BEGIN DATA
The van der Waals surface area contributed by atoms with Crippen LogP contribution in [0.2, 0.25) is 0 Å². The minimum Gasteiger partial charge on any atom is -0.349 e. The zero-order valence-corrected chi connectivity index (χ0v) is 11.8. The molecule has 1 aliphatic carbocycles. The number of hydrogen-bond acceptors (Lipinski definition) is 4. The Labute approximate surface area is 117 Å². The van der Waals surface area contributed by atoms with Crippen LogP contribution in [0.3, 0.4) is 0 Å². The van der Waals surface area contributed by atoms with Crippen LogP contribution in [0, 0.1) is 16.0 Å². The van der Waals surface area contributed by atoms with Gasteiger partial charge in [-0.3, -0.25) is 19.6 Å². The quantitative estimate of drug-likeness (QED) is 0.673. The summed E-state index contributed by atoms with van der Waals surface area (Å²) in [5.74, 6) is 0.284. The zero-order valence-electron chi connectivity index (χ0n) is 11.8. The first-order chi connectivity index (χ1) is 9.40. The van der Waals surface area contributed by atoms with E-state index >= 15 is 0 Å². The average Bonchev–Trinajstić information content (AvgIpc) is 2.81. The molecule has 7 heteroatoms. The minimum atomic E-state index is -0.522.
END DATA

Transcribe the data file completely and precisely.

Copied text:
The van der Waals surface area contributed by atoms with Crippen LogP contribution in [0.2, 0.25) is 0 Å². The minimum Gasteiger partial charge on any atom is -0.349 e. The zero-order valence-corrected chi connectivity index (χ0v) is 11.8. The molecule has 1 aliphatic carbocycles. The number of hydrogen-bond acceptors (Lipinski definition) is 4. The Labute approximate surface area is 117 Å². The van der Waals surface area contributed by atoms with Crippen LogP contribution in [0.3, 0.4) is 0 Å². The van der Waals surface area contributed by atoms with Crippen LogP contribution in [0, 0.1) is 16.0 Å². The van der Waals surface area contributed by atoms with Gasteiger partial charge in [-0.3, -0.25) is 19.6 Å². The quantitative estimate of drug-likeness (QED) is 0.673. The summed E-state index contributed by atoms with van der Waals surface area (Å²) in [5.74, 6) is 0.284. The zero-order valence-electron chi connectivity index (χ0n) is 11.8. The first-order chi connectivity index (χ1) is 9.40. The van der Waals surface area contributed by atoms with E-state index >= 15 is 0 Å². The average Bonchev–Trinajstić information content (AvgIpc) is 2.81. The molecule has 7 heteroatoms. The minimum atomic E-state index is -0.522.